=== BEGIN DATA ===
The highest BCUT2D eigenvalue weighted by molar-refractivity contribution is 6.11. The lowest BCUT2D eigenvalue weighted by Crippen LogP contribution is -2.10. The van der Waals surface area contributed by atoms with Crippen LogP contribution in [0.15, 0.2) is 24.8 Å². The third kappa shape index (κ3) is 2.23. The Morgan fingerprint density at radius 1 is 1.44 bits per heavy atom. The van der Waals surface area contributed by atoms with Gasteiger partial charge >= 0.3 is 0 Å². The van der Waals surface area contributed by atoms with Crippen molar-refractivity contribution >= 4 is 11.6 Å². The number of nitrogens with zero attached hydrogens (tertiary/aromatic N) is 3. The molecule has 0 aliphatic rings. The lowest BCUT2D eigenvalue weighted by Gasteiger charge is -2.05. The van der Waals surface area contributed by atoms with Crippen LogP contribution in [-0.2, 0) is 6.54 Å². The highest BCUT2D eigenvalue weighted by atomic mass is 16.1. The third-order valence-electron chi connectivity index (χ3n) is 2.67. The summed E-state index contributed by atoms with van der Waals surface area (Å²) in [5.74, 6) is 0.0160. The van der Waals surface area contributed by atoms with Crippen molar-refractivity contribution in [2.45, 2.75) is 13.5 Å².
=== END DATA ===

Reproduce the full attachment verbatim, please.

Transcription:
The highest BCUT2D eigenvalue weighted by molar-refractivity contribution is 6.11. The lowest BCUT2D eigenvalue weighted by Crippen LogP contribution is -2.10. The van der Waals surface area contributed by atoms with Crippen LogP contribution in [0.15, 0.2) is 24.8 Å². The third kappa shape index (κ3) is 2.23. The Morgan fingerprint density at radius 1 is 1.44 bits per heavy atom. The van der Waals surface area contributed by atoms with Gasteiger partial charge >= 0.3 is 0 Å². The van der Waals surface area contributed by atoms with Crippen molar-refractivity contribution >= 4 is 11.6 Å². The number of nitrogens with zero attached hydrogens (tertiary/aromatic N) is 3. The molecule has 0 aliphatic rings. The lowest BCUT2D eigenvalue weighted by Gasteiger charge is -2.05. The van der Waals surface area contributed by atoms with Crippen LogP contribution in [-0.2, 0) is 6.54 Å². The highest BCUT2D eigenvalue weighted by atomic mass is 16.1. The third-order valence-electron chi connectivity index (χ3n) is 2.67. The summed E-state index contributed by atoms with van der Waals surface area (Å²) in [5.74, 6) is 0.0160. The van der Waals surface area contributed by atoms with Crippen molar-refractivity contribution in [2.45, 2.75) is 13.5 Å².